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Introduction: Easy Method for Custom T Shirts
My buddy, JB, is celebrating his 40th birthday party. The JB4.0 Mashdown promises to be the mega party of 2011 that will ring throughout the halls of party legend for generations. I have 2 small problems: 1) what to wear and 2) what to gift.
My Armani tuxedo is at the tailor and nevertheless is entirely inappropriate for the occasion. Furthermore, JB is a man who takes what he wants and is the man who has everything. I will need to create something special to solve this problem.
My solution is to create a customized t shirt to capture the milieu of JB4.0 and to serve as a lasting souvenir of the event. There are many great instructables for screenprinting, but these involve frames, photosensitive and emulsion chemistries, squeegees, special inks or tediously cut stencils.
Luckily, over the years, I have developed a simple technique to one off a great looking t shirt whenever inspiration strikes. I now share my method with the fine instructables communityStep 1: Get the Stuff1. Plain T shirt ($3 to $20USD)
2. Sharpie brand fine point permanent marker ($4USD) (I suppose other permanent blank markers will work, but it doesn’t get an better than Sharpie)The following items are optional
1. Tracing box (based on this instructable )
a. Two Push on Lights ($4USD/each)
b. Clear storage container ($6USD)
2. Masking tape ($4USD)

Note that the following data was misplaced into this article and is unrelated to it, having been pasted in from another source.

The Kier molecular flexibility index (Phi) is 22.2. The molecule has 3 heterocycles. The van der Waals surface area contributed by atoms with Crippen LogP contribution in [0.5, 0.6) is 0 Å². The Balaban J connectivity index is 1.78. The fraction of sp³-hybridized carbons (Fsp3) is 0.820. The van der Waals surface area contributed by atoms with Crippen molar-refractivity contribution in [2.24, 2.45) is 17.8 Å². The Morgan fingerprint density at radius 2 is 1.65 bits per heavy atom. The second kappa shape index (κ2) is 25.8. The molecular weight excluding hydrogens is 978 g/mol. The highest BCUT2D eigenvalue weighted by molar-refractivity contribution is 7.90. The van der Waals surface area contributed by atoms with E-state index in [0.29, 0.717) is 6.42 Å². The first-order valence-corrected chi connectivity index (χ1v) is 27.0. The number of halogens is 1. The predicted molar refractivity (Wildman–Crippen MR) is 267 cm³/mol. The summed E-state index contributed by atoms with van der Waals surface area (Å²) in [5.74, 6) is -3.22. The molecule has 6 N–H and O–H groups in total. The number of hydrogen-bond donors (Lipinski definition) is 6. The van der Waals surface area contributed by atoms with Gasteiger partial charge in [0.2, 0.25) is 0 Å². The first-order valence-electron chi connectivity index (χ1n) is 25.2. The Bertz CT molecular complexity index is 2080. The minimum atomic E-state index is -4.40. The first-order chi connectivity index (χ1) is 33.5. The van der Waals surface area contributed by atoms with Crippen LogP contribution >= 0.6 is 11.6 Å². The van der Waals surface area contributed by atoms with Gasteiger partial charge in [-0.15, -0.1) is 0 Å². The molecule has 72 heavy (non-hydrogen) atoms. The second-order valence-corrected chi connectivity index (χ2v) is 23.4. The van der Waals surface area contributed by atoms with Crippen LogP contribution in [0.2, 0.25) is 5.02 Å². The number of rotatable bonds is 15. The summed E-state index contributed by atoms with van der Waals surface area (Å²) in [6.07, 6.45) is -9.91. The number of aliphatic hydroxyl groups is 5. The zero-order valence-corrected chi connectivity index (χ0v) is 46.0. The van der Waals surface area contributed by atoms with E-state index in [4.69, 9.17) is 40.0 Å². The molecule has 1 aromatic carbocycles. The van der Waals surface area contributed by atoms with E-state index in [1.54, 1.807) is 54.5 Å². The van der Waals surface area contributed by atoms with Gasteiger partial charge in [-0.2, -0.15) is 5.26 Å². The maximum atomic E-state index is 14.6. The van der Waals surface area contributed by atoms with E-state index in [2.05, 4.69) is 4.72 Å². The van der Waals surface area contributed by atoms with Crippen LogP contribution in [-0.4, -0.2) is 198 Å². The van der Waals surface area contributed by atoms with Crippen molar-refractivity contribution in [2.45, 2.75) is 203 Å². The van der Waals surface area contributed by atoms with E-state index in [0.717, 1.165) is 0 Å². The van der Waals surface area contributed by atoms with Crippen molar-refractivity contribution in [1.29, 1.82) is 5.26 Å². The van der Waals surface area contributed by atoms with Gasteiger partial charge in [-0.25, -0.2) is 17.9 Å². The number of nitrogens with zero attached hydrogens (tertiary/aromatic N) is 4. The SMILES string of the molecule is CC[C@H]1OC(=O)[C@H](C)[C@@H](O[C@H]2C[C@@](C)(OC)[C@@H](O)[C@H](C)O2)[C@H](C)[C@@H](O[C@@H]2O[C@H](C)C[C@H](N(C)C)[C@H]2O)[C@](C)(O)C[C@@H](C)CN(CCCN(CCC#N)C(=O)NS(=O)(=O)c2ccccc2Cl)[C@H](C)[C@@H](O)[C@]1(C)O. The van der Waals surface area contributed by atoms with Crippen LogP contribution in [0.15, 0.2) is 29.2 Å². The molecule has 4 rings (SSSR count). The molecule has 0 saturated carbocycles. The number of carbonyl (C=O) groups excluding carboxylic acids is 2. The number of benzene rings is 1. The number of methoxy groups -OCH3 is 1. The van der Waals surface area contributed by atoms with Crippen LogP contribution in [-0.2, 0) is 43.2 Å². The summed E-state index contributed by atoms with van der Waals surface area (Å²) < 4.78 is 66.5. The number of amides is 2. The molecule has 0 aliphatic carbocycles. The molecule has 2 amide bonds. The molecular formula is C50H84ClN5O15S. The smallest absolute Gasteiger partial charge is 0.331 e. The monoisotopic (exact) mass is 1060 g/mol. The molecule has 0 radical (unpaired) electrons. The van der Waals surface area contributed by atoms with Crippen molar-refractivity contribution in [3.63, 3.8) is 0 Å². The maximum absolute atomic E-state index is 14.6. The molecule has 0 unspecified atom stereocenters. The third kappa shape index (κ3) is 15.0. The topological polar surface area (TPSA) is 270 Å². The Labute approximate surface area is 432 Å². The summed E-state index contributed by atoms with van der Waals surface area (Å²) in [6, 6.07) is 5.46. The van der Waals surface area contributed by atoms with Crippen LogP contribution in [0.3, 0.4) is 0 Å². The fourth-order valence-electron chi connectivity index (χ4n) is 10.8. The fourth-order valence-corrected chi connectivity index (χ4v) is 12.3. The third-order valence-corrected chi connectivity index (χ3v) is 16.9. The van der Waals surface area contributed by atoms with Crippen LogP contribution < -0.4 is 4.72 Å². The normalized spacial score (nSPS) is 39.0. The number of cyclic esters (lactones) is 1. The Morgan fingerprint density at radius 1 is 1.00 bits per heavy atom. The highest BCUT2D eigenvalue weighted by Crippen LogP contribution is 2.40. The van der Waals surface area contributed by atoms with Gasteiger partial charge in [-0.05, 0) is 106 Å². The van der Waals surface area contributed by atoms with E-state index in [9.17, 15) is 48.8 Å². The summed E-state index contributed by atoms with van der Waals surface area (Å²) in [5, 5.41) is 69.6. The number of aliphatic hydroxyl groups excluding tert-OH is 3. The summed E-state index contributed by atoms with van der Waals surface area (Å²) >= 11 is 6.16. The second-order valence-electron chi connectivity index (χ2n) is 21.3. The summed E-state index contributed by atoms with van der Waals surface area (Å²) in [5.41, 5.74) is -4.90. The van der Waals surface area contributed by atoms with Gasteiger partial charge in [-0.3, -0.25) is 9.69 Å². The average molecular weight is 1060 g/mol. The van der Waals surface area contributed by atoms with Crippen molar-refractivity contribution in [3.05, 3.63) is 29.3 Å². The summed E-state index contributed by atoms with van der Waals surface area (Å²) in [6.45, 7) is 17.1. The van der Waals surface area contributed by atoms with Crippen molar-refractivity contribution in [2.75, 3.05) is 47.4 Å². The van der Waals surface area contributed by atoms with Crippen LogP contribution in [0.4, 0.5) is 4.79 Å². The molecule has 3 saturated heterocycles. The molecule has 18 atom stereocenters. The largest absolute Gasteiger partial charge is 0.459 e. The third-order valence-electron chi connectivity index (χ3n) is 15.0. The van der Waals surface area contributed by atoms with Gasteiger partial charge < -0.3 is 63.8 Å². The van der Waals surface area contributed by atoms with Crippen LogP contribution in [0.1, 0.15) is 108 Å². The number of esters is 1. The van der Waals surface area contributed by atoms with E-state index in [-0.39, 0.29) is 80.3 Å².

3. Graphics software like Photoshop (priceless)Step 2: Prepare the Design
The first step is to decide the design for the t shirt. You should choose or create a simple design. Markers on t shirt does not allow for high resolution images.
I decided to create a custom icon for the party based on a pic of JB I pulled off the Facebooks. There are several good instructables to describe detailed how to (Like this one and this one ), soI will only briefly describe the image prep.
Here’s the fast guide to what I did: Select a photo > Remove the background > Convert to Black and White > Adjust Threshold > Cleanup the rough spots > Add the finishing touchesStep 3: Tracing the Outline
Now here is the fun step. I printed my graphic on a sheet of paper and taped it to my tracing box. Then I layed the t shirt on top of the tracing box.
I like to make a dotted outline of the design. If you try to draw the lines, you may pull the shirt material and distort the drawing.
My tracing box is based on an easy setup described here .
If you do not have a tracing box, then you can just as easily tape your image and shirt to an outside window. On a sunny day, you can easily see the design through lighter colored shirts for tracing
In a pinch, I have even stretched a t shirt around my computer monitor and traced directly from the screen. If you try this, then first cover your monitor in plastic wrap otherwise there can be marker bleed though to stain your monitor screen.